In general, PTSD does not heal on it’s own. Post-traumatic stress disorder is a dysregulation of the attachment and defense systems of the brain. Social situations where oxytocin would normally be stimulated are instead assessed as potential danger. The amygdala signals cortisol to be released instead. Treatment involves re-regulating these hormonal responses and the brain’s default assessment that the world is unsafe, rather than safe. This often involves deliberate experiences that involve pleasurable hormonal responses, not just talk therapy.

            I do not recommend that you show or look at the second page of the scoring information. It is for clinicians to assess whether the person is severe enough to receive a diagnosis. As doulas we are paraprofessionals, and our role is to screen and refer, not diagnose.


            The first several months after an event are considered the acute period. Behavioral symptoms of trauma differ slightly in the acute period from the post period. Post trauma means four months or more after the original event. Acute trauma symptoms are the same as post trauma symptoms in the mother and/or gestational parent but may also include: crying without realizing it, while carrying on a neutral conversation; holding the baby without awareness or affectionate touches; brain “fog”; feeling emotionally numb; and talking rapidly about nothing important.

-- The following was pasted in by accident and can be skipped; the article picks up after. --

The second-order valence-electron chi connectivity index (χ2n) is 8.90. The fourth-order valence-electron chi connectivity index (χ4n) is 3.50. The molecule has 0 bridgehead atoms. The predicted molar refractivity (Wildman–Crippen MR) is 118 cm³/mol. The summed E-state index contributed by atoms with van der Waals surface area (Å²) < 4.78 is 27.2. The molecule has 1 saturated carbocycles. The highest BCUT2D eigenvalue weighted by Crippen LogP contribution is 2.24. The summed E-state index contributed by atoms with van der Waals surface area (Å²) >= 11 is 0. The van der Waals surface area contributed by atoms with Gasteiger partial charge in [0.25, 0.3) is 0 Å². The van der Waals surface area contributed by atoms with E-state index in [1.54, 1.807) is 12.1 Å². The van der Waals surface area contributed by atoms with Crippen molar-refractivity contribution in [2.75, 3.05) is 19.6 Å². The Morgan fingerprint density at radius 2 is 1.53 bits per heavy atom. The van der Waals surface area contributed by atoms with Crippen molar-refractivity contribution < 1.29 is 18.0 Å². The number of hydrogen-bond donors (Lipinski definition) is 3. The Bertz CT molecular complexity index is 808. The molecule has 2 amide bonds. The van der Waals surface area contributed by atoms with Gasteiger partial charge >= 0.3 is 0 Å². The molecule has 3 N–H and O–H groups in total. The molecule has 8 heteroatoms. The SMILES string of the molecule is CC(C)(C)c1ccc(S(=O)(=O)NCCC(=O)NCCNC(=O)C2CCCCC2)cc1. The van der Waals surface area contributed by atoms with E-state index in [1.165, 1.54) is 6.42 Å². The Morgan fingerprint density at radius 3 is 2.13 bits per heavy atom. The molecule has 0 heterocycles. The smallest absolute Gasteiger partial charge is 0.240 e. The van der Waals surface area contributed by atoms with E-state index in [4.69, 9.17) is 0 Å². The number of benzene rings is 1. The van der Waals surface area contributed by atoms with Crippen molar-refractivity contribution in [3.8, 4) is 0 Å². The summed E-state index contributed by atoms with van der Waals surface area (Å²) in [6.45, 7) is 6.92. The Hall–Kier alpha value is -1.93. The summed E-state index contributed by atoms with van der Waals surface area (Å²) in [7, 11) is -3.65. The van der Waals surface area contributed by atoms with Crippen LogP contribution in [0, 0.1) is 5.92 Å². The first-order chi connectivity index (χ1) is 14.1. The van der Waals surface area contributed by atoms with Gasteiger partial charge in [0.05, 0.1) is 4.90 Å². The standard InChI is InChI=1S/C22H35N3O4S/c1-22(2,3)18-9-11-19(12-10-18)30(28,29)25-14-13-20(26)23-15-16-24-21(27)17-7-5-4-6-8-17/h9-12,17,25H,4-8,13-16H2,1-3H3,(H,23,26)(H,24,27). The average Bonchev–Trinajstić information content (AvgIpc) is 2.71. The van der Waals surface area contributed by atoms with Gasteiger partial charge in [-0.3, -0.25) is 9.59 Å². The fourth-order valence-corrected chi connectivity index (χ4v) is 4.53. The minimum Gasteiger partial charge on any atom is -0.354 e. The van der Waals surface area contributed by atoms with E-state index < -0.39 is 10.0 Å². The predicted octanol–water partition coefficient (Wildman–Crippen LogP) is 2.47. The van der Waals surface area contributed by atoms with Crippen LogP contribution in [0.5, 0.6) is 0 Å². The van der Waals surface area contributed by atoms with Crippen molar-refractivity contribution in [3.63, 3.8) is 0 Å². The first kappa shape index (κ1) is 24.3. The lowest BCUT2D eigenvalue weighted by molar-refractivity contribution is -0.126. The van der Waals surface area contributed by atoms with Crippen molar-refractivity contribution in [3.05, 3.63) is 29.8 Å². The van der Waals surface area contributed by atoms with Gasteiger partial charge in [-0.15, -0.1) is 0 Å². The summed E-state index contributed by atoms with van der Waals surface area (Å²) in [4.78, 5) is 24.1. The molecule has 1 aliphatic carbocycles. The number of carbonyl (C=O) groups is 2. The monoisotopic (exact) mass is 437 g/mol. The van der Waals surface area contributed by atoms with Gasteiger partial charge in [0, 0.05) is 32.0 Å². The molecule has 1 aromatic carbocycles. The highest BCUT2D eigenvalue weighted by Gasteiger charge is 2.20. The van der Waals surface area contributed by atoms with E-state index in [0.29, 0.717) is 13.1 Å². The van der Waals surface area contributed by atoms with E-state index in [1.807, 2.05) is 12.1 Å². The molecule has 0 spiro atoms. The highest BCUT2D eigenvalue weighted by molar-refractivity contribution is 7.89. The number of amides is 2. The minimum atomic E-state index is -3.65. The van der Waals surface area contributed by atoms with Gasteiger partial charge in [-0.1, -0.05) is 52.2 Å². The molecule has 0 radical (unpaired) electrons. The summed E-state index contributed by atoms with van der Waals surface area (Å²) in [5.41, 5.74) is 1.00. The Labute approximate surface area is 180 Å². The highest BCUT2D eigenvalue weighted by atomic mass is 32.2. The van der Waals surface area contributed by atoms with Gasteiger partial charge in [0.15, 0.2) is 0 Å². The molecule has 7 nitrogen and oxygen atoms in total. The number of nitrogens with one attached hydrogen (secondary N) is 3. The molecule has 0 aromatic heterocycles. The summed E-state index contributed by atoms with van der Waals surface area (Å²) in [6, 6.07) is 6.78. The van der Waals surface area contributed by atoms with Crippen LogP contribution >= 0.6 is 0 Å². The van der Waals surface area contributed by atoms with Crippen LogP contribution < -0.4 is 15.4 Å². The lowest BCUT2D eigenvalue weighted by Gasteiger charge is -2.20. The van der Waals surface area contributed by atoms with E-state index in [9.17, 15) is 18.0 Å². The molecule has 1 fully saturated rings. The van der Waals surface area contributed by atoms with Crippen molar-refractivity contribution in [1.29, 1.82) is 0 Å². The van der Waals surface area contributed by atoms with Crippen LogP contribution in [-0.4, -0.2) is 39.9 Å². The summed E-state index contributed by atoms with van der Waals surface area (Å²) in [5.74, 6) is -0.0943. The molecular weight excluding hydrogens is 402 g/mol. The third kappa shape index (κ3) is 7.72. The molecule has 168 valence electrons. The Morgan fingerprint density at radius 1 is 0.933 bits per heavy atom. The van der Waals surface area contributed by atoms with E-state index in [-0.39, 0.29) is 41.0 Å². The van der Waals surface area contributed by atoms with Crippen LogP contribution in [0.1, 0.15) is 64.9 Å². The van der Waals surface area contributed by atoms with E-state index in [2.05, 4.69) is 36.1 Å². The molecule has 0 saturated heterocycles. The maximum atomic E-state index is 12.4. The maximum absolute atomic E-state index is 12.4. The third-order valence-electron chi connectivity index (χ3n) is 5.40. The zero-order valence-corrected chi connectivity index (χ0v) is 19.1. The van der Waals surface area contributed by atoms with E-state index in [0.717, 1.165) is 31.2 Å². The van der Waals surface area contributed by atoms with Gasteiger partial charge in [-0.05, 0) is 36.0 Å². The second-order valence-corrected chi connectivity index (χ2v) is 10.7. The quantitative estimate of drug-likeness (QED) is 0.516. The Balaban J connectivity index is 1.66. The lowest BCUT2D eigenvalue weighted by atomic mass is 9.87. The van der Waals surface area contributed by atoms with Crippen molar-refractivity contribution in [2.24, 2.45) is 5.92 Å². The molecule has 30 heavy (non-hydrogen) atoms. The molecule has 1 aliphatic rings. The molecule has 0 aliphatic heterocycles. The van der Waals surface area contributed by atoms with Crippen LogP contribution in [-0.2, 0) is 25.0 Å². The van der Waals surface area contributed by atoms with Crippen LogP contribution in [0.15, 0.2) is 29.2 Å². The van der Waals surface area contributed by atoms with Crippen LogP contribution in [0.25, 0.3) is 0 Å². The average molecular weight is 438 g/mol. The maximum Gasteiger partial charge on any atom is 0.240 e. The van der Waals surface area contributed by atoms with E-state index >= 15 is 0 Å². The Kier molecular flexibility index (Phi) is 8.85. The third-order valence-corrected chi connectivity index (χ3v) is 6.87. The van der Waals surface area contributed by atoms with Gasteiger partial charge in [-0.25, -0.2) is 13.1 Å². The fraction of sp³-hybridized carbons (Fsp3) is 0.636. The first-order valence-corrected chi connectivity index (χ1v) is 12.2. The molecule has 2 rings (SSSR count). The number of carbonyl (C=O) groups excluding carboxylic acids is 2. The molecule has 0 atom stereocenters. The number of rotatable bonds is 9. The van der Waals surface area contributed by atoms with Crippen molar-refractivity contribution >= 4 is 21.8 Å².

In these first months, the brain is still in shock mode and “disorganized” from the stresses of birth and the accompanying trauma. It is striving to regulate itself. If the brain succeeds in emotional and hormonal regulation, the person will heal from the trauma without developing PTSD. However, if the brain remains dysregulated, the classic symptoms of PTSD appear or become stronger around four months after the incident. This is true for anyone experiencing any kind of trauma, including partners, nurses and doulas who were witnesses to a traumatizing birth experience.

            Therefore, some clients may benefit from an assessment during the acute period, especially if they are showing symptoms. However, offering follow up visits throughout the first year, i.e. wellness checks, is a future expansion for doula services that allows for mental health screenings, parenting resources, feeding resources, and continued communication between doula and family members.

            If you want more ideas about expanding Postpartum Wellness Visits into your practice, check out my FREE Preview Chapter of my course on Powerful Prenatal Relationships.  It includes copies of depression, anxiety and trauma assessment scales that I recommend for doulas.

If you want to learn more about trauma and the brain, I highly recommend my online course, Recognizing the Previously Traumatized Patient In Labor.

If you enjoy learning more about how our brains work and how that can enrich your relationships, check out my course on Virtual Visits and The Social Brain.


(I'll upload the MP3 in a few weeks. Sorry for the delay!)